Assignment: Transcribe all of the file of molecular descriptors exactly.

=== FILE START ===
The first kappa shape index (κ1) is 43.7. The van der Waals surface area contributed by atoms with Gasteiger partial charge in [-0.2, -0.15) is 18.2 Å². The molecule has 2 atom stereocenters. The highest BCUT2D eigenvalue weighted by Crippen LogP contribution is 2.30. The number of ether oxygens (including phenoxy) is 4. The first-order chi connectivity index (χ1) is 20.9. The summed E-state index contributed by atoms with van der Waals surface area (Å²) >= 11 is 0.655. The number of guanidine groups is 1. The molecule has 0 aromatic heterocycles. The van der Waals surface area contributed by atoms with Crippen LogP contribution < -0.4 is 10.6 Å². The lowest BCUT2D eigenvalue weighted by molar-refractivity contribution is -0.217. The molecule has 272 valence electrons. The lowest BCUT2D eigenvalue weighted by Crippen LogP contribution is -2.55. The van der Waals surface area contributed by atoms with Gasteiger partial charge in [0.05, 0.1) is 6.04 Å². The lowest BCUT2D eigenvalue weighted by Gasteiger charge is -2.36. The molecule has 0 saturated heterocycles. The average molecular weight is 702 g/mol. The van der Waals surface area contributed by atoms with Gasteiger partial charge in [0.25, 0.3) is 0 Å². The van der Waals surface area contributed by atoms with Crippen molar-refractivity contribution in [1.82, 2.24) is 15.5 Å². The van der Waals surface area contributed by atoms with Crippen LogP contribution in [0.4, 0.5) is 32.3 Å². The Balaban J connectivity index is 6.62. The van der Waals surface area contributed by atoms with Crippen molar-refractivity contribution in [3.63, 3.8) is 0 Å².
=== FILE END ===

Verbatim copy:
The first kappa shape index (κ1) is 43.7. The van der Waals surface area contributed by atoms with Gasteiger partial charge in [-0.2, -0.15) is 18.2 Å². The molecule has 2 atom stereocenters. The highest BCUT2D eigenvalue weighted by Crippen LogP contribution is 2.30. The number of ether oxygens (including phenoxy) is 4. The first-order chi connectivity index (χ1) is 20.9. The summed E-state index contributed by atoms with van der Waals surface area (Å²) >= 11 is 0.655. The number of guanidine groups is 1. The molecule has 0 aromatic heterocycles. The van der Waals surface area contributed by atoms with Crippen LogP contribution < -0.4 is 10.6 Å². The lowest BCUT2D eigenvalue weighted by molar-refractivity contribution is -0.217. The molecule has 272 valence electrons. The lowest BCUT2D eigenvalue weighted by Crippen LogP contribution is -2.55. The van der Waals surface area contributed by atoms with Gasteiger partial charge in [0.05, 0.1) is 6.04 Å². The lowest BCUT2D eigenvalue weighted by Gasteiger charge is -2.36. The molecule has 0 saturated heterocycles. The average molecular weight is 702 g/mol. The van der Waals surface area contributed by atoms with Gasteiger partial charge in [0.25, 0.3) is 0 Å². The van der Waals surface area contributed by atoms with Crippen molar-refractivity contribution in [1.82, 2.24) is 15.5 Å². The van der Waals surface area contributed by atoms with Crippen LogP contribution in [0.4, 0.5) is 32.3 Å². The Balaban J connectivity index is 6.62. The van der Waals surface area contributed by atoms with Crippen molar-refractivity contribution in [3.63, 3.8) is 0 Å².